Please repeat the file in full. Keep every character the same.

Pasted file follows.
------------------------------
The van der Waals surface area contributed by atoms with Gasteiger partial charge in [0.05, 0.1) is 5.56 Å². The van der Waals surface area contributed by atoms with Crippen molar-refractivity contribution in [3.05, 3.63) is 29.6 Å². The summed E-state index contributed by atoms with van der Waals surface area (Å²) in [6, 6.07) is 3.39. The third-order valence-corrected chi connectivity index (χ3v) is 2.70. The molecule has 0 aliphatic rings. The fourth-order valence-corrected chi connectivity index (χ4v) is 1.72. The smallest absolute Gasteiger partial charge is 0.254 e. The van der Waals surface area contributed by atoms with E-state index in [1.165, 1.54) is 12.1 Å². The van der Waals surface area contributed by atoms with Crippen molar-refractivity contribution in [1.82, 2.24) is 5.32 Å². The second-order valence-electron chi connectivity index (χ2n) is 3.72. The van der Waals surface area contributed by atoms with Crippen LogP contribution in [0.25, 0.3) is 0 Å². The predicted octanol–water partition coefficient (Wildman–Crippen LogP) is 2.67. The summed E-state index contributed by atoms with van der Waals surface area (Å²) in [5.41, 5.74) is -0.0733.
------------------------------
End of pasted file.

The van der Waals surface area contributed by atoms with Gasteiger partial charge in [0.05, 0.1) is 5.56 Å². The van der Waals surface area contributed by atoms with Crippen molar-refractivity contribution in [3.05, 3.63) is 29.6 Å². The summed E-state index contributed by atoms with van der Waals surface area (Å²) in [6, 6.07) is 3.39. The third-order valence-corrected chi connectivity index (χ3v) is 2.70. The molecule has 0 aliphatic rings. The fourth-order valence-corrected chi connectivity index (χ4v) is 1.72. The smallest absolute Gasteiger partial charge is 0.254 e. The van der Waals surface area contributed by atoms with E-state index in [1.165, 1.54) is 12.1 Å². The van der Waals surface area contributed by atoms with Crippen molar-refractivity contribution in [1.82, 2.24) is 5.32 Å². The second-order valence-electron chi connectivity index (χ2n) is 3.72. The van der Waals surface area contributed by atoms with Crippen LogP contribution in [0.25, 0.3) is 0 Å². The predicted octanol–water partition coefficient (Wildman–Crippen LogP) is 2.67. The summed E-state index contributed by atoms with van der Waals surface area (Å²) in [5.41, 5.74) is -0.0733.